In 1992, Rhino Records continued their successful partnership with Billboard and Joel Whitburn by issuing the Billboard Top Dance Hits series. The first five volumes covered the years 1976-1980 and were available to purchase individually or as a five-disc brick (above). Each disc has ten tracks and was budget priced. According to the liner notes:
The songs in this collection were approved by... Joel Whitburn. This collection was compiled according to chart performance and licensing availability.
To the dismay of die-hard disco fans, most of the songs included on the discs are the 45 single and radio edits, not the full-length album cuts or the 12" disco remixes heard in the clubs. Each playlist below features the songs from the disc as close as possible for the first half and then any available longer versions for the second half.
HERC's scan of his CD cover is above; an alternate version of the disc (below) exists with "Disco Inferno" by The Trammps at #3 in place of Donna Summer's "Rumour Has It". The alternate song is included in the playlist above.
A Billboard Top Dance Hits Sampler was sent out to radio stations and record stores to promote the series upon its launch in 1992. The disc featured 15 songs - 3 each from the five discs/years. (The scans below are HERC's.)
In 1998, Rhino issued the next five discs in the series, covering the years 1981-1985. The ten songs per disc trend continued as did Joel Whitburn's involvement; his daughter, Kim Bloxdorf, shares the compilation producer credit. Unlike the initial wave of the series, nearly every song on these discs was a "longer" version. HERC only purchased one of these discs: Top Dance Hits 1985, as it was the only CD at the time with the Extended Club Remix of Billy Ocean's "Loverboy"; back in 1985, HERC's friend, Steve aka chaoslover aka The Hideaway's very first follower, bought HERC the 12" single (below) for his 19th birthday.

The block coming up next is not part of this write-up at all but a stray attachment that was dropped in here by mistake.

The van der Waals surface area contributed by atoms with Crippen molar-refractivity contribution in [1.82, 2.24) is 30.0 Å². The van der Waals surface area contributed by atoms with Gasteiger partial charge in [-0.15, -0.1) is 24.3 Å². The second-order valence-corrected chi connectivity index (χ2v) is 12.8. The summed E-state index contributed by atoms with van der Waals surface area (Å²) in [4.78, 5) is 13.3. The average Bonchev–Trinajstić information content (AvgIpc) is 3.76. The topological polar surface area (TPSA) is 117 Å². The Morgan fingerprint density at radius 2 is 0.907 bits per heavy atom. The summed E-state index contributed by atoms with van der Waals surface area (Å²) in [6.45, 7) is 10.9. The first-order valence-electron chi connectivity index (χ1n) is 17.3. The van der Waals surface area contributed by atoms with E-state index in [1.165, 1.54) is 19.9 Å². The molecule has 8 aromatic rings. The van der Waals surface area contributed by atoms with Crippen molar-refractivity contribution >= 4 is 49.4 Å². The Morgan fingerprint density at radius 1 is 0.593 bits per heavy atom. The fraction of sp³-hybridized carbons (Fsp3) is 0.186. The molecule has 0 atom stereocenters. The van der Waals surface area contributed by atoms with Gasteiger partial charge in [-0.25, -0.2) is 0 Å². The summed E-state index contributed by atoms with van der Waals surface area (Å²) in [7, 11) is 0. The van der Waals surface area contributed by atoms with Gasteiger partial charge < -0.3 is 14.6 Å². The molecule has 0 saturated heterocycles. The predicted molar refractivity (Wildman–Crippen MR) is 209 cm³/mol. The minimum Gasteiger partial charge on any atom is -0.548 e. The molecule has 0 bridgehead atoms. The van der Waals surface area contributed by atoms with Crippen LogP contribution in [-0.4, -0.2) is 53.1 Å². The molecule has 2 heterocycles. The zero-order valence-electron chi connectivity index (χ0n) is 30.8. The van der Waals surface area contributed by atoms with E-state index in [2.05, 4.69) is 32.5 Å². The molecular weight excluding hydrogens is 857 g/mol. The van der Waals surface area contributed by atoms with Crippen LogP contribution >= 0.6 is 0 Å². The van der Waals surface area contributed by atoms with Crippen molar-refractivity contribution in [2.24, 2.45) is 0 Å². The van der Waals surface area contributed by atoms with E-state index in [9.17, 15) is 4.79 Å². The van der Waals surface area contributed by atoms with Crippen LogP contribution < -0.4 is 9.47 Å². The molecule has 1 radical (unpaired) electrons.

Why didn't HERC buy more? The music was not the disco he knew and loved. His interest in dance music at the time was eclipsed and overshadowed by new wave, funk, hip-hop and <egads> hair metal. Plus, by 1998, HERC's CD collection included most of the songs he liked from the second half of the series but if there is ever a third wave covering the years 1986-1990, HERC just might be interested as that is the time-frame when his interest in contemporary dance music was rekindled.